The Chefs Jacket - Page 2
Gear mentioned in this thread:
Iron? Isn't that what most steels are made of?
Seriously though, I never iron, take the stuff out of the dryer when it's about 95% dry and stick it on a coat hanger, it'll look "freshly ironed". I learned that trick from a waiter.......
And don't think the staff Chef/Instructors don't take notice.
Let me relay a cool little story that happened to me that puts this into perfect perspective:
Way back in my second week of Culinary School, we were standing outside our lab waiting to go in, and one particular student say's to me:
"You actually iron your aprons??? I would never waste my time..." I looked at her already rumpled and stained uniform and replied: "Yes, I can see that."
So, fast foreword about a year: someone from the front office approaches me and asks: We need a student to accompany one of the Chef's to do a live TV spot, would you be interested, you'd need to leave in 5 minutes and go straight to the studio." I grabbed a freshly ironed jacket from my locker and headed out. By the time I returned word had passed around the school where I had taken off to, and lo and behold that very same student literally stomped on up to me all indignant and said "I don't know why they asked _you_, when any one of us could have done that." Now, this little tantrum, that she was pretty famous for, took place in the middle of a crowded student lounge and she was being quite loud and obnoxious about it... So since she was being a real snot about it, I just as loudly asked her if she remembered back to the second week of school when she asked me why I bothered to iron my aprons. She said "Yeah, so... ???" I replied: "This is a perfect example of _exactly_ why I bother to iron my aprons." Granted, I was being a total ass to her at this point, but I really just couldn't resist, it was such a perfect opportunity. Karma has no time limit, and it sure is a bitch.
Interesting subject, as everyone comes to work it seems dressed in what makes em happy/comfortable....That is unless, you're required to wear specific attire.....I'm of the opinion that you come to work mentally and outwardly prepared to get the job done in the best way you know how. Outwardly prepared meaning you either wear the required uniform, washed, not wrinkled and dirty from last night's shift...or, being the Sous, Executive, Head Chef, whatever you want to call those in a management position, you come in looking as professional as you. One, you set an example for those around/below you and you're telling others you take pride in your position. Lol, now whether your choice is white or black, paisley, tye-died, ect...doesn't really matter....And if you work in a particularly hot kitchen, they make some spiffy, moisture-wicking shirts and coats that look rather dapper in my opinion....I've long been perplexed by seeing how some of my co-workers have come to work in the past....swim trunks, old t-shirts, non-conforming, non-nonslip shoes....I tend to dress, as I've said, in a fashion that sets an example for my co-workers.....Oh, and I've been a head chef for the last 3 years at my current job, and I'm still the best-dressed person in the restaurant...Just my two cents.....carry on folks....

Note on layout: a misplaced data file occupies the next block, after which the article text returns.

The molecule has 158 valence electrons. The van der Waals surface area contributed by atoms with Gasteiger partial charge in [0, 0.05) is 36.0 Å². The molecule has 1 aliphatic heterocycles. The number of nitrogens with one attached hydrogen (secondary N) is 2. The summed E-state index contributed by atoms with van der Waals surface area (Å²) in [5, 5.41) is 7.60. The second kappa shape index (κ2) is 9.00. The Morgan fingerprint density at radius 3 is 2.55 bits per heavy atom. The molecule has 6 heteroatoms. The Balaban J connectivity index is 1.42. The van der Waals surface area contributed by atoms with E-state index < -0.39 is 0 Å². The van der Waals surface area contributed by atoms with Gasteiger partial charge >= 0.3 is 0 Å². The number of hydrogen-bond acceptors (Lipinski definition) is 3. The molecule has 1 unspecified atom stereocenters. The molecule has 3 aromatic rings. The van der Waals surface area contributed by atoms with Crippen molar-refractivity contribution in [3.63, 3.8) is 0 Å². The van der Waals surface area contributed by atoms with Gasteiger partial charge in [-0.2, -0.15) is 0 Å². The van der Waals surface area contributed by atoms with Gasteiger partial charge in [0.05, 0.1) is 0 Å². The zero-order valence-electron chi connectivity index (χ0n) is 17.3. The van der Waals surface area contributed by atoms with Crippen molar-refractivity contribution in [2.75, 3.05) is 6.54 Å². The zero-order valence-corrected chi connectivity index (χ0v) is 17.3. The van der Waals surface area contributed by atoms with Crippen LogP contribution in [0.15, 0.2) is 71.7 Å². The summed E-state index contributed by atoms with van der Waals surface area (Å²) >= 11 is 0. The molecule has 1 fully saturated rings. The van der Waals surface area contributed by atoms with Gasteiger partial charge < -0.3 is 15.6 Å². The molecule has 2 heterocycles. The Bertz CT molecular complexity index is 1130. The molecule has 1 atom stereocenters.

Royal Blue CookCool Chef Coats
MEN's: Closeout Price $11.99 / WOMEN's: Closeout Price $12.99
White CookCool Chef T-Shirt
Closeout Price $9.99
Women's Pink Zip Pocket Lightweight Chef Coat
Closeout Price $15.99
So foodpump ...
I'm not sayin' ... I'm just sayin'.
I exclusively wear khaki chef coats. Brown, gray, slate, maroon. They're the only ones I can get to not show stains so badly. I've thrown away about 10 white chef coats and have just given up on them.
Personally, I prefer to just wear a button up dishwasher shirt, but I feel like there are expectations on me professionally and for my cooks to take me seriously.
I take my chef coat off when it's time to clean up, and this includes cleaning the flat top (if I'm the one doing it). Done it this way for 25 years with no problems.
I only put my white french knot chef coat on when I go into the dining room, lounge or ballrooms. Other than that I will not wear one in the kitchen. Hounds tooth or black exec pants, white t-shirt. I have been asked why I do not wear one in my kitchen, my reply is that I find the chef coat to "binding" on me and restricts my focus on multitasking, especial line cooking when I need to. I do not worry about food or sauce splatters from prepping/cooking. I have my days with red sauces and carry a spare shirt in my office. Back in the day a chef broke me of my sloppiness, and has always stuck with me. I tell my cooks, sloppy coat/apron, sloppy food.
I would like to add something off topic. To all culinary students, keep your hands and fingernails clean and trimmed. Please wash your hands with a nail brush. Especially if you are in a dining room carving or whatever. People notice dirt under fingernails. Do not wear soiled uniforms of any sort outside where the client sees you.
You are blessed